Taylor Ballantyne LLC

Blake Morgan’s Amplified, Personal Resonance

Buoyancy, Beatles, Business, and Blake – the four B’s behind Violent Delights – out now.

New York music exec and singer-songwriter Blake Morgan can be described in a multitude of ways: confident, ardent, wise, melodic. His music? All the same. Every one of his releases can be dubbed as confident, ardent, wise, melodic, groovy, uplifting, delicate, and witty. On Violent Delights, the musician’s latest, predominantly hands-on artistic undertaking, fans are offered a chance to experience all of that and much more. Laced into these 10 tracks being put out into the world (timely as ever, if you ask us) is joy, hope, and harmony in every sense of the word.

Morgan is shaping up to be the pop rock mainstay and truly expressive luminary that nobody saw coming, even with his current visual landscapes and audio soundscapes having a black-and-white hue to them. Still, warmth. Violent Delights has an air of lightheartedness, an intimacy almost. You’re sucked in the fun of it all without being burdened by the depth many of these songs hold in their lyrics. This performer – in all of our candid, whimsical, and comfortable conversation about music and art and society and culture – proves that he is rooted in professionalism. He works diligently for the art and the artists, like himself, for his style, and with his own heart and soul in mind… and that is what makes this new record of his so impactful (on top of being confident, ardent, wise, and melodic).

Photo by Taylor Ballantyne LLC

Thank you so much for making the time and also for releasing such great music. As you probably know, we are big fans.

[Laughs] That makes me so happy. I’m been a big fan of The Aquarian my whole life, and you guys have been lovely on social media, just even throwing up a like or a heart about whatever’s going on for me. It’s been a real treat – you guys have really brought a smile to my face over the last couple months.

Well, I’m glad that we could do that. Thank you. I was so happy we could premiere one of your music videos, and now we can promote this album through a chat with you. It’s very exciting and full circle.

I’m thrilled. I feel like putting out a record is kind of like you’ve run a musical marathon. I feel like I’m a marathon runner and I want to sprint to the tape and then eat a huge bowl of pasta. [Laughs] It’s been a long, exciting road over these last months, so I’m actually really excited for the full record to come out.

How thrilling is it going to be for you, as much as it will be for all of us who have been waiting with bated breath with every single release thus far?

The way that we’ve put this record out so far is that we’ve released three singles and three music videos, so people have really gotten a taste of it. The reaction has just been overwhelmingly positive and, you know, between you and me and maybe your readers, that’s not always the case.  In owning a record label, as I do, we release a fair amount of music and we almost never have a negative reaction to anything, but sometimes the reaction is sizable and sometimes the reaction is, “Oh my God, this has really taken off!” You can’t ever guarantee that or really plan for that. For me, it’s really been the latter. I think people have been really anticipating this record of mine for a while. With all the touring that I’ve done over the last two years, COVID notwithstanding, has really whet people’s appetite for a new record from me so I think the singles that we dropped were – I hope it’s okay for me to say – awesome [Laughs]. They made people sit up and listen and look at the videos. I also think that with the singles that we’ve released, there’s been something, and someone said this, that there is something about this that feels invincible. Hmm. I love that. We are going through such a dark time and it’s been such a dark time for far too long. I think that somehow the stars aligned for this record in a way, in that the record is one that is just that: something that possesses optimism and possesses energy. It’s not a gumdrops and lollipops record, but it does hark back to a time in indie rock and indie pop where it was okay to have big hooks and big guitars and big vocals singing about how in love you are with somebody.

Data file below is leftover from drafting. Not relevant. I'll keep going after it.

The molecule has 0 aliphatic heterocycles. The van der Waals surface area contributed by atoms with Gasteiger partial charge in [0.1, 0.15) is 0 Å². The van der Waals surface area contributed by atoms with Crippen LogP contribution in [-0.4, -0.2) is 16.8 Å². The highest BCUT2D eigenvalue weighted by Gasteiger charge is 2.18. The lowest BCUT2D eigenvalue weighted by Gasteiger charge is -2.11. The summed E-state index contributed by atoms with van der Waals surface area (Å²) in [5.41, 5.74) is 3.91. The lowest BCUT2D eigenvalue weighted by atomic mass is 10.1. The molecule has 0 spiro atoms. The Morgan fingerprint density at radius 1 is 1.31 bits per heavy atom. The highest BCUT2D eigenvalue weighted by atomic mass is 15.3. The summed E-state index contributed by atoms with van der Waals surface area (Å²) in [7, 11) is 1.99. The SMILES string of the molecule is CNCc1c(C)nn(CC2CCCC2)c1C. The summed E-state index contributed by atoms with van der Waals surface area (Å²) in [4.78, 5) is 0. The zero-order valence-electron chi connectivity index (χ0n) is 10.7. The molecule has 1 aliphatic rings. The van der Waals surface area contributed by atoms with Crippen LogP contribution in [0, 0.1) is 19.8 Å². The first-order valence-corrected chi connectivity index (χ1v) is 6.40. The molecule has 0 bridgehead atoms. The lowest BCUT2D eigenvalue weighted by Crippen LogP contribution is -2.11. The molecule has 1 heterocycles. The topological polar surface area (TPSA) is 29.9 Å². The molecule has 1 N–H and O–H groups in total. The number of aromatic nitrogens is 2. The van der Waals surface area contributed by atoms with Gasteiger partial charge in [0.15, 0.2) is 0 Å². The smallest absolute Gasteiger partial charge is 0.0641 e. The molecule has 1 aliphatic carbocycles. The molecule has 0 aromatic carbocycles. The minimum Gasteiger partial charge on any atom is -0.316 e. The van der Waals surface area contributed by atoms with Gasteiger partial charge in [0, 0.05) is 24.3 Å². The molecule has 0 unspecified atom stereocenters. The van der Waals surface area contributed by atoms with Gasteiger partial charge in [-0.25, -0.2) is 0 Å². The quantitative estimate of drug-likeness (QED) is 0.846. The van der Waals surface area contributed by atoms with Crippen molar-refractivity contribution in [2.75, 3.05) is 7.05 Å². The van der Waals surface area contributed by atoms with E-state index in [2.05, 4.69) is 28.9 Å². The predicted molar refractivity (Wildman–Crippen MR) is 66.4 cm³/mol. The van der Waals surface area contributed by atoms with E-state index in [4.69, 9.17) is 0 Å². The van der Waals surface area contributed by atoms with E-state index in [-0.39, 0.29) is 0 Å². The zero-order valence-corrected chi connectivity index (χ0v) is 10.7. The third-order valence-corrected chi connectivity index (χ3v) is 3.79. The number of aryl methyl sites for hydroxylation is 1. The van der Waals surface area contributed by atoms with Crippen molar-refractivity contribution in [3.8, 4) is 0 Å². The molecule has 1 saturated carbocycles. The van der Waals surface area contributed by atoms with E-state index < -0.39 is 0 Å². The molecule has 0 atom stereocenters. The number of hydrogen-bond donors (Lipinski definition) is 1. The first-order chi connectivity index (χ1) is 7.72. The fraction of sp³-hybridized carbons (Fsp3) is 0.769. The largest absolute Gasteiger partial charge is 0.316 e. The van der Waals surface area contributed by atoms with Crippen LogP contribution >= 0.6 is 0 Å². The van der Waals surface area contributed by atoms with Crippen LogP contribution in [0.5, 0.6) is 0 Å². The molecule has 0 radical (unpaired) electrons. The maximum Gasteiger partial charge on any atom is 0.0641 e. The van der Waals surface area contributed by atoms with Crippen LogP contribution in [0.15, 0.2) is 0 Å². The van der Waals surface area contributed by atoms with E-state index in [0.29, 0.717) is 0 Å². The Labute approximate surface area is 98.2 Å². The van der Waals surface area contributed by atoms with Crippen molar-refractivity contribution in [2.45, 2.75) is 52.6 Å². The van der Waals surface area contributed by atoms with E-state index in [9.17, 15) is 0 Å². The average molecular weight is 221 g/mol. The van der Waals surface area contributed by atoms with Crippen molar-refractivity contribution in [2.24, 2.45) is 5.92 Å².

There’s songs about loss on the record too, but it’s got a spark to it and it’s got an optimism to it without being lighthearted in a way that I think it is something that people are thirsty for right now. That is certainly what has come back at me through social media and letters from the listeners and emails and stuff. It’s really wonderful, you know, to give people a little hope to give people a little jolt in the middle of a dark time. I didn’t engineer that. I didn’t plan that. But as a Beatle fan, it makes me really happy because they are my favorite and most important musical influence. That’s a band that could really grab your heart and grab your mind with excellence and depth, but also one that was overwhelmingly positive and hopeful – truly full of hope. Somehow with this record, I touched on some little part of that and it honestly really makes me happy and excited.